The first article among the blog series of promotin reading culture in Nepal- is hereby on Kaiser Library, located in Kaiser Mahal, Kathmandu. This premises is popularly known as Keshar Mahal.
Kaiser Mahal has been the most common tongue for a common commuter in Kathmandu, where almost every Kathmanduites has to pass through the roads – Tridevi Sadak and Kantipath, at least through the crossing. Just by the crossing of these two roads lies a government’s complex named Kaiser Mahal that previously hosted Ministry of Education and Sports, and Nepal National Commission for UNESCO. This complex offers quite spacious arena, now hosting Kaiser Library, ‘No Objection Letter section’ of Ministry of Education and Office for Visit Nepal Year 2020. The greenery in the premises take you to a surprise, offering immediate relief with its serenity; a good way out from the chaos of the city once you enter the complex. The complex shares its boundary with Garden of Dreams, one of the most popular historical gardens of Kathmandu.
The old building in which the Kaiser Library is located, has been partly damaged by the earthquake of April – May 2015. Hence, the library of bigger selections in the past has now been limited to a corner of ground floor of the building. Many other parts of the building has no entry zones. The makeshift toilets for the visitors of the complex remain in pathetic situation, however with supply of water. Since, the complex has wider space; one can easily find ample space for parking of vehicles.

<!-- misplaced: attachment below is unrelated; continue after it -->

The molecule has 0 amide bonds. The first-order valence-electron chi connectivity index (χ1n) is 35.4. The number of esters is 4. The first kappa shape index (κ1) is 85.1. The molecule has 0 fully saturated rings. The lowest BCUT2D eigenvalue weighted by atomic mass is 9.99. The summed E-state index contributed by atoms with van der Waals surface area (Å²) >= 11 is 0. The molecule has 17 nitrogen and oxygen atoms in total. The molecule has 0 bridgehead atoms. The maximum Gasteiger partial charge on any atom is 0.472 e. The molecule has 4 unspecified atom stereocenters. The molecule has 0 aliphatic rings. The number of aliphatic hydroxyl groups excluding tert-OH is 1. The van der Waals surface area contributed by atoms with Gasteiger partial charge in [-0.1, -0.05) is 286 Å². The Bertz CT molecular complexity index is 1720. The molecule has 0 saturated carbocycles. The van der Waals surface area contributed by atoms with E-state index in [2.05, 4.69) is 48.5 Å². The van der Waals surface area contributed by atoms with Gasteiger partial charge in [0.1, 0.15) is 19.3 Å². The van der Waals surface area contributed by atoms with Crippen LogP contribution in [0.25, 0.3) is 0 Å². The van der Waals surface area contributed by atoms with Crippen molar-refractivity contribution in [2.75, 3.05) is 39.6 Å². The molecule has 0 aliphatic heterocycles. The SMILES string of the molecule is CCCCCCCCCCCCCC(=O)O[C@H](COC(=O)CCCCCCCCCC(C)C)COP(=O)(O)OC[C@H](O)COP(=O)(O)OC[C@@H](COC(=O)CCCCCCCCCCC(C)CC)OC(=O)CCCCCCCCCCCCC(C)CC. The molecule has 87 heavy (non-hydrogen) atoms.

The Purpose of your visit to this library should basically be utilise public space for reading. Most specifically, such places are very important if you have been pursuing your study programme in distance mode. Finding a quiet and resourceful public space has been one of the most important academic concern of Kathmanduites.
Despite all the odds, the resources available inside the library can be much helpful in your studies. The library is of course a non-membership based open library. We can not burrow the books and other resources, but can read there. The library offers free Wi-Fi as well. There are chairs and tables for quiet reading. If you get yourself well acquainted with co readers, one can make new academic friends as well.
The complex has Kathmandu style cafeteria. The library itself offers free drinking water from its dispenser. If Kathmandu does not surprise you, the facilities of this library do not either. However, its worth putting thumbs up because this library has been surviving and running in such rapidly changing Kathmandu, and in the world of algorithms, media bias and sheer number of disturbed youths.
The library’s website is https://www.klib.gov.np/.